It’s nice to see your Sim neighbours living their own lives. Using the shared barbecue to cook a burger meal, sunning themselves amongst the plants, experimenting with the pizza oven, or taking a bath in their downtime. It makes gameplay seem more exciting, and there’s plenty to pore over, as you learn more about your neighbours’ habits.

sims 4 for rent shared activities
Screenshot: GamesHub

To that end, this expansion pack also includes a special new interaction: Break In. That’s right, For Rent is also a secret burglary expansion pack, allowing you to nip into your tenant’s (or neighbours’) home to learn their deepest, darkest Secrets. You can’t steal anything, but you can investigate and discover weird tidbits of new Sims 4 lore – some of which feels right out of the Sims handheld games.

As a snooping landlord, one of the Sweetz sisters broke into her tenant’s home and learned that they had begun to see sentient eyeballs attached to hand-worn rings. These mysterious eyeballs followed this neighbour everywhere, to the point where they were starting to doubt their sanity. Creepy! Strange! Very cool! As an odd little add-on to For Rent, this mechanic is certainly worth exploring, and one that makes the expansion pack feel more robust.

Rounding out the rest of the pack is a bunch of smaller, but equally worthy features.

There’s a great new world in Tomarang, which feels colourful and intriguing to explore. It’s got a lovely night market to wander in, with different stalls being open every time you visit, as well as cool sights to discover: a tiger sanctuary with hidden secrets, a beautiful botanic garden, fancy bars, and plenty of winding streets. You can also find special dishes, clothes, and collectibles in Tomarang, all inspired by Southeast Asian culture.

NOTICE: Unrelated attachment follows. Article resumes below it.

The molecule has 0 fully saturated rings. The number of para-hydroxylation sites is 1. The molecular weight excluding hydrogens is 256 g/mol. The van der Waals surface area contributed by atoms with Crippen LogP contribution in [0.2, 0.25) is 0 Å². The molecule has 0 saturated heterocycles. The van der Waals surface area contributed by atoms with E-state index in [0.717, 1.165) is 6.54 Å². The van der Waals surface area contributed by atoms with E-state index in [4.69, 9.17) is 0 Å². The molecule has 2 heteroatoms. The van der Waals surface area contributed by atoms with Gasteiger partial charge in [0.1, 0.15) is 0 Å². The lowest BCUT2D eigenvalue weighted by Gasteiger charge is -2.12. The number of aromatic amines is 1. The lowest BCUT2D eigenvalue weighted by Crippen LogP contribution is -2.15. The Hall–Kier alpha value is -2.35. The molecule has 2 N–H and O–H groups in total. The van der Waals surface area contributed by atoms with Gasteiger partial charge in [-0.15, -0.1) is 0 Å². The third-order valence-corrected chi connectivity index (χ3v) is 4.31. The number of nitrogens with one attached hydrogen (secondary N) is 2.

the sims 4 for rent ea maxis
Screenshot: GamesHub

It feels somewhat like EA had a primary goal in mind with this expansion – to allow multi-family lots – and then built up the rest of the pack with new mechanics, a new world, and new interactions to flesh it out. For Rent feels a bit hodgepodge in that way, but it’s hard to complain about having “extras” in this pack. Despite a lack of cohesion, For Rent feels like an essential addition.

As a landlord Sim, you’ve got a whole array of new mechanics to contend with and explore, and as a renter, there’s now – for the first time – an opportunity to really get to know your fellows, and live amongst a community with insular lives. You can form deeper bonds with your Sim pals, make new friends, and even act out whole new dramas and plots, thanks to the tantalising closeness of your neighbours.

There’s so much promise in these new mechanics. You can build entire apartment blocks (as long as you use a special cheat code to unlock apartment per home lot limitations), pioneer SimValley’s latest trailer park, and even build duplexes for when your child Sims grow up and need their own space (and can’t afford a home, thanks to shortages and/or economic inflation).

Very few expansion packs for The Sims 4 feel like they overhaul gameplay entirely, but For Rent does just that, reimagining how your Sims live their lives, and how they interact in the real world. While there’s not a whole lot more to the expansion pack than that, its changes to rentals and the introduction of community living makes it a stellar addition to The Sims 4.

Four stars: ★★★★

The Sims 4: For Rent
 PC, Mac, PlayStation 4, Xbox One
Developer: Maxis
Publisher: Electronic Arts
Release Date: 7 December 2023

A PC copy of The Sims 4: For Rent was provided and played for the purposes of this review. GamesHub reviews are rated on a 5-point scale.

Leah J. Williams is a gaming and entertainment journalist who's spent years writing about the games industry, her love for The Sims 2 on Nintendo DS and every piece of weird history she knows. You can find her tweeting @legenette most days.